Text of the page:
The specific-factor model holds that immigration is supposed to result in a factor-price balance (Dustman 45). The model argues that immigration should not adversely affect the working condition and salaries in the country of origin as well as the host nation. However, this does not happen in the majority of European countries. The influx of semiskilled and unskilled immigrants results in a decrease in wages.

Additionally, it adversely affects working conditions and subjects the unskilled natives to the risk of job loss. As a result, immigration triggers stronger demand for redistribution to cater to such hazards. At times, immigration causes labor elasticity in the host country (Dustman 51). It becomes hard for the natives to secure jobs, thus earning a little income. In such a situation, immigration leads to residents supporting welfare states and redistribution. Economic implications of immigration may lead to social segregation and inequalities that people identify as challenges that require compensating (Finseraas 409). In other words, immigration can result in the emergence of common risks which may rouse sociotropic apprehension and call for redistribution.

A gap in unemployment may lead to immigration provoking sociotropic apprehension regarding collective inequalities, thus encouraging a call for redistribution (Freeman 55). In countries where there is a higher rate of unemployment amid immigrants than natives, immigration may arouse apprehension regarding shared risks. Gaps in unemployment result in unfairness and social segregation in labor markets.

However, there are no apparent repercussions of unemployment on personal economic uncertainties (Freeman 59). Natives in labor markets with gaps in joblessness are not prone to severe revenue or job risks. By contrast, disparities in unemployment are thought to change the impacts of immigration on philanthropy and economic cost and by extension the support for redistribution (Freeman 61). An increase in the number of unemployed immigrants minimizes the tax base and augments dependence on social benefits. Such a condition can influence people’s attitudes towards social benefits and economic cost.

Conclusion

Financial concerns influence public opinion on immigration. Highly skilled and low-skilled natives have mixed opinions of immigrants. The low-skilled natives are against an influx of young immigrants because they pose a significant threat to their jobs. On the other hand, highly skilled residents oppose the immigration of low-skilled immigrants as they adversely affect their income. In the states of New York and California, the natives are pro-immigration.

They believe that immigrants contribute to the growth of their economies. The state of California relies on agriculture. Thus, residents support immigration as it provides the state with low-skilled labor. Immigration impacts the support for redistribution. Gaps in unemployment which are attributed to immigration affect the support for redistribution adversely.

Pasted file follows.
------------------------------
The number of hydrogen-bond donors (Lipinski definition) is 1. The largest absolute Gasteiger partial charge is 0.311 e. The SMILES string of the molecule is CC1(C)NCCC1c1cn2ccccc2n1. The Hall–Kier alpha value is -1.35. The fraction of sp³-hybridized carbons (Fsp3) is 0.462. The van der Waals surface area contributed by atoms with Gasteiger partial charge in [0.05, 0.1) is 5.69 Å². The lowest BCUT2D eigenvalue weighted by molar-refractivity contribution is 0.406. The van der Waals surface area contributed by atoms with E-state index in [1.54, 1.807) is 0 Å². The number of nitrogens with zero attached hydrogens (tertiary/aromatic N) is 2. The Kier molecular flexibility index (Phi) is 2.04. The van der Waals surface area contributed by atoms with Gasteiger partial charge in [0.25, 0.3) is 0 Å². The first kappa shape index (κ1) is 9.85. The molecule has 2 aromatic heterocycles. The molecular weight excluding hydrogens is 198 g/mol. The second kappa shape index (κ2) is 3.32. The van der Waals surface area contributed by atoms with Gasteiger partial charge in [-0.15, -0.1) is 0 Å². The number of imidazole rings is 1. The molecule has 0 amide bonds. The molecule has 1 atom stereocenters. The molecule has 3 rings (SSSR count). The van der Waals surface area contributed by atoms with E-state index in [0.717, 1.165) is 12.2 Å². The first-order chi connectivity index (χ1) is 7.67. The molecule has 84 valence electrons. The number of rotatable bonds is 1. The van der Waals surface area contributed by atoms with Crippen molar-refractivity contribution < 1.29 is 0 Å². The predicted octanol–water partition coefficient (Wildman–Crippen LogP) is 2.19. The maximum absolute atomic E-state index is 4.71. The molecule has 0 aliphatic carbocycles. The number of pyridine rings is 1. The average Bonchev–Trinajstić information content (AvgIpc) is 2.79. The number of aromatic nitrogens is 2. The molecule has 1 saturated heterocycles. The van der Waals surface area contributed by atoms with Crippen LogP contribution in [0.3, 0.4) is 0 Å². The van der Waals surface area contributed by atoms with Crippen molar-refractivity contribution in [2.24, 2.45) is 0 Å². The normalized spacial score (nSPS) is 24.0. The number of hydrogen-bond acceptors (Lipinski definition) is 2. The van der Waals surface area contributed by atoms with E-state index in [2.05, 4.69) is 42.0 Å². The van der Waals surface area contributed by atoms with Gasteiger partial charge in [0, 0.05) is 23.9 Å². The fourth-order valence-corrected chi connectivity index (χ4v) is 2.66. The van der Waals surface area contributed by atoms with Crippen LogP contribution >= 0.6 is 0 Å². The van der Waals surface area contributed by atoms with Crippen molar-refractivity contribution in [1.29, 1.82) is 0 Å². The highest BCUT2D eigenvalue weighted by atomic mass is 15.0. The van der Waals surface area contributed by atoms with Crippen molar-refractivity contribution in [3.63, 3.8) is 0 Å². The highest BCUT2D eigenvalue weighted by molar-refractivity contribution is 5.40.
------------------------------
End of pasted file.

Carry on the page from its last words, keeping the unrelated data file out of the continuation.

Works Cited

Burgoon, Brian. “Immigration, Integration, and Support for Redistribution in Europe.” World Politics 66.3 (2014): 365-405.

Dustman, Christian. “The Social Assimilation of Immigrants.” Journal of Population Economics 9.1 (2003): 37-54.

Finseraas, Henning. “Immigration and Preferences for Redistribution: An Empirical Analysis of European Survey Data.” Comparative European Politics 6.4 (2008): 407-431.

Freeman, Gary. “Migration and the Political Economy of the Welfare State.” Annals of the American Academy of Political and Social Sciences 485.1 (2006): 51-63.

Hainmueller, Jens and Daniel Hopkins. “Public Attitudes Toward Immigration.” Annual Review of Political Science 17.1 (2014): 225-249.

Hainmueller, Jens and Michael Hiscox. “Attitudes toward Highly Skilled and Low-Skilled Immigration: Evidence from a Survey Experiment.” American Political Science Review 104.1 (2010): 61-83.

Hanson, Gordon, Kenneth Scheve and Matthew Slaughter. “Public Finance and Individual Preferences over Globalization Strategies.” Economics and Politics 19.1 (2007): 1-33.

Mayda, Anna. “Who Is Against Immigration? A Cross-Country Investigation of Individual Attitudes toward Immigrants.” Review of Economics and Statistics 88.3 (2006): 510-530.

Rowthorn, Robert. “The Fiscal Impact of Immigration on the Advanced Economies.” Oxford Review of Economic Policy 24.3 (2008): 560-580.

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IvyPanda. (2020, October 3). Fiscal Concerns and Public Attitude towards Immigration. Retrieved from https://ivypanda.com/essays/fiscal-concerns-and-public-attitude-towards-immigration/

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"Fiscal Concerns and Public Attitude towards Immigration." IvyPanda, 3 Oct. 2020, ivypanda.com/essays/fiscal-concerns-and-public-attitude-towards-immigration/.

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IvyPanda. 2020. "Fiscal Concerns and Public Attitude towards Immigration." October 3, 2020. https://ivypanda.com/essays/fiscal-concerns-and-public-attitude-towards-immigration/.